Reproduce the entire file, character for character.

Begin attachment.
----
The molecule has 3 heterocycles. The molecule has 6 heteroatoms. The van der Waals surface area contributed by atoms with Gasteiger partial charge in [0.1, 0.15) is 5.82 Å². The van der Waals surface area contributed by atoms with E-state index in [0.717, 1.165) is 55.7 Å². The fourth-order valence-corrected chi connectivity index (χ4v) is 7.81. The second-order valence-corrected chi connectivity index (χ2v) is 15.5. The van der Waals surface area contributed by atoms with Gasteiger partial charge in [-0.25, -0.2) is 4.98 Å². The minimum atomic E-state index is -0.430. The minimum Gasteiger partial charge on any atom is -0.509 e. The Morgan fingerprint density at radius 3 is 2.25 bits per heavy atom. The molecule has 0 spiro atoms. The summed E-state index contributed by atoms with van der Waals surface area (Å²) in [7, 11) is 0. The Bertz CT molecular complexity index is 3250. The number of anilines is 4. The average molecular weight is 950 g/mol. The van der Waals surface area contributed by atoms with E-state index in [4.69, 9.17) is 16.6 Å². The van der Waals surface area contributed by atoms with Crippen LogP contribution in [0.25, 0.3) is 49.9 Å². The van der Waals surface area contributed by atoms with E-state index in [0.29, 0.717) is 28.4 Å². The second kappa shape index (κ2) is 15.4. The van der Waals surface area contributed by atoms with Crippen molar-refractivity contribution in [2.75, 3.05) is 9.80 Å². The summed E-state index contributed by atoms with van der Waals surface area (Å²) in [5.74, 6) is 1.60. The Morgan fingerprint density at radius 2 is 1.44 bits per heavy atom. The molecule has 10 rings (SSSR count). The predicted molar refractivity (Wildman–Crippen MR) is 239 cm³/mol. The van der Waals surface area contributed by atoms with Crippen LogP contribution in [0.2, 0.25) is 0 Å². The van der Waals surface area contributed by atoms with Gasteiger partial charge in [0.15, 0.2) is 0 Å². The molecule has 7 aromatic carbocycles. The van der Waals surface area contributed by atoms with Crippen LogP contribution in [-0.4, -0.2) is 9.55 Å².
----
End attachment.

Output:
The molecule has 3 heterocycles. The molecule has 6 heteroatoms. The van der Waals surface area contributed by atoms with Gasteiger partial charge in [0.1, 0.15) is 5.82 Å². The van der Waals surface area contributed by atoms with E-state index in [0.717, 1.165) is 55.7 Å². The fourth-order valence-corrected chi connectivity index (χ4v) is 7.81. The second-order valence-corrected chi connectivity index (χ2v) is 15.5. The van der Waals surface area contributed by atoms with Gasteiger partial charge in [-0.25, -0.2) is 4.98 Å². The minimum atomic E-state index is -0.430. The minimum Gasteiger partial charge on any atom is -0.509 e. The Morgan fingerprint density at radius 3 is 2.25 bits per heavy atom. The molecule has 0 spiro atoms. The summed E-state index contributed by atoms with van der Waals surface area (Å²) in [7, 11) is 0. The Bertz CT molecular complexity index is 3250. The number of anilines is 4. The average molecular weight is 950 g/mol. The van der Waals surface area contributed by atoms with E-state index in [4.69, 9.17) is 16.6 Å². The van der Waals surface area contributed by atoms with Crippen LogP contribution in [0.25, 0.3) is 49.9 Å². The van der Waals surface area contributed by atoms with E-state index in [0.29, 0.717) is 28.4 Å². The second kappa shape index (κ2) is 15.4. The van der Waals surface area contributed by atoms with Crippen molar-refractivity contribution in [2.75, 3.05) is 9.80 Å². The summed E-state index contributed by atoms with van der Waals surface area (Å²) in [5.74, 6) is 1.60. The Morgan fingerprint density at radius 2 is 1.44 bits per heavy atom. The molecule has 10 rings (SSSR count). The predicted molar refractivity (Wildman–Crippen MR) is 239 cm³/mol. The van der Waals surface area contributed by atoms with Crippen LogP contribution in [0.2, 0.25) is 0 Å². The van der Waals surface area contributed by atoms with Gasteiger partial charge in [0.15, 0.2) is 0 Å². The molecule has 7 aromatic carbocycles. The van der Waals surface area contributed by atoms with Crippen LogP contribution in [-0.4, -0.2) is 9.55 Å².